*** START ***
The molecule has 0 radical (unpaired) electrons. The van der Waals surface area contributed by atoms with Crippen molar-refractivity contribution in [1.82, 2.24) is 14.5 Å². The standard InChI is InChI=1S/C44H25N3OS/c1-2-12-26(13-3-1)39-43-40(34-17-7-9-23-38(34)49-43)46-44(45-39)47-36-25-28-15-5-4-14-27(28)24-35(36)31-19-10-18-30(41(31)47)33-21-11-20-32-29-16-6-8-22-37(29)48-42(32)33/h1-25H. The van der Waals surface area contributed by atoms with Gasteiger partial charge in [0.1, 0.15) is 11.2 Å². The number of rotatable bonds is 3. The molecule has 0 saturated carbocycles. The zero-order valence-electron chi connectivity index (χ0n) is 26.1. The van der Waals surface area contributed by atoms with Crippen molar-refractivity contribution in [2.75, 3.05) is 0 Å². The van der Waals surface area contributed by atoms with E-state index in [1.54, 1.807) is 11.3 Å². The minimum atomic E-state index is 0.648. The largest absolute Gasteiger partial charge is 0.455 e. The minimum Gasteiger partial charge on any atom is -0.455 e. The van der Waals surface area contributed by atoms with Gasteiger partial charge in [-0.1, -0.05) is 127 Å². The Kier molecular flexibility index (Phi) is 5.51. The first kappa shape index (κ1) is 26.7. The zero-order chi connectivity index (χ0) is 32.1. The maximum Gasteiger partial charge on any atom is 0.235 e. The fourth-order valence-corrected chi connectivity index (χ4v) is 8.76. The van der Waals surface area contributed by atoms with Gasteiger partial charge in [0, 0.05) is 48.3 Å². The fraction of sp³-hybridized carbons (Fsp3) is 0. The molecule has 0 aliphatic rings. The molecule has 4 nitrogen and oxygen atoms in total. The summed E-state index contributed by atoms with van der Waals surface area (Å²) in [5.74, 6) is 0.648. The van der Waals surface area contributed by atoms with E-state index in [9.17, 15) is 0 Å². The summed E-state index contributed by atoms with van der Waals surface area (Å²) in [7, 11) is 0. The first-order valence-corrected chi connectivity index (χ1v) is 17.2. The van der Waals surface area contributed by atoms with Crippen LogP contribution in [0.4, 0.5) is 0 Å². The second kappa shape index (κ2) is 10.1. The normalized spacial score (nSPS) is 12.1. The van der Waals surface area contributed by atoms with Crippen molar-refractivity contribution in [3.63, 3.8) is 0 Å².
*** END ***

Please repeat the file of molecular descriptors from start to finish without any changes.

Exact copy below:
The molecule has 0 radical (unpaired) electrons. The van der Waals surface area contributed by atoms with Crippen molar-refractivity contribution in [1.82, 2.24) is 14.5 Å². The standard InChI is InChI=1S/C44H25N3OS/c1-2-12-26(13-3-1)39-43-40(34-17-7-9-23-38(34)49-43)46-44(45-39)47-36-25-28-15-5-4-14-27(28)24-35(36)31-19-10-18-30(41(31)47)33-21-11-20-32-29-16-6-8-22-37(29)48-42(32)33/h1-25H. The van der Waals surface area contributed by atoms with Gasteiger partial charge in [0.1, 0.15) is 11.2 Å². The number of rotatable bonds is 3. The molecule has 0 saturated carbocycles. The zero-order valence-electron chi connectivity index (χ0n) is 26.1. The van der Waals surface area contributed by atoms with Crippen molar-refractivity contribution in [2.75, 3.05) is 0 Å². The van der Waals surface area contributed by atoms with E-state index in [1.54, 1.807) is 11.3 Å². The minimum atomic E-state index is 0.648. The largest absolute Gasteiger partial charge is 0.455 e. The minimum Gasteiger partial charge on any atom is -0.455 e. The van der Waals surface area contributed by atoms with Gasteiger partial charge in [-0.1, -0.05) is 127 Å². The Kier molecular flexibility index (Phi) is 5.51. The first kappa shape index (κ1) is 26.7. The zero-order chi connectivity index (χ0) is 32.1. The maximum Gasteiger partial charge on any atom is 0.235 e. The fourth-order valence-corrected chi connectivity index (χ4v) is 8.76. The van der Waals surface area contributed by atoms with Gasteiger partial charge in [0, 0.05) is 48.3 Å². The fraction of sp³-hybridized carbons (Fsp3) is 0. The molecule has 0 aliphatic rings. The molecule has 4 nitrogen and oxygen atoms in total. The summed E-state index contributed by atoms with van der Waals surface area (Å²) in [5.74, 6) is 0.648. The van der Waals surface area contributed by atoms with E-state index in [9.17, 15) is 0 Å². The summed E-state index contributed by atoms with van der Waals surface area (Å²) in [7, 11) is 0. The first-order valence-corrected chi connectivity index (χ1v) is 17.2. The van der Waals surface area contributed by atoms with Crippen LogP contribution in [0.4, 0.5) is 0 Å². The second kappa shape index (κ2) is 10.1. The normalized spacial score (nSPS) is 12.1. The van der Waals surface area contributed by atoms with Crippen molar-refractivity contribution in [3.63, 3.8) is 0 Å².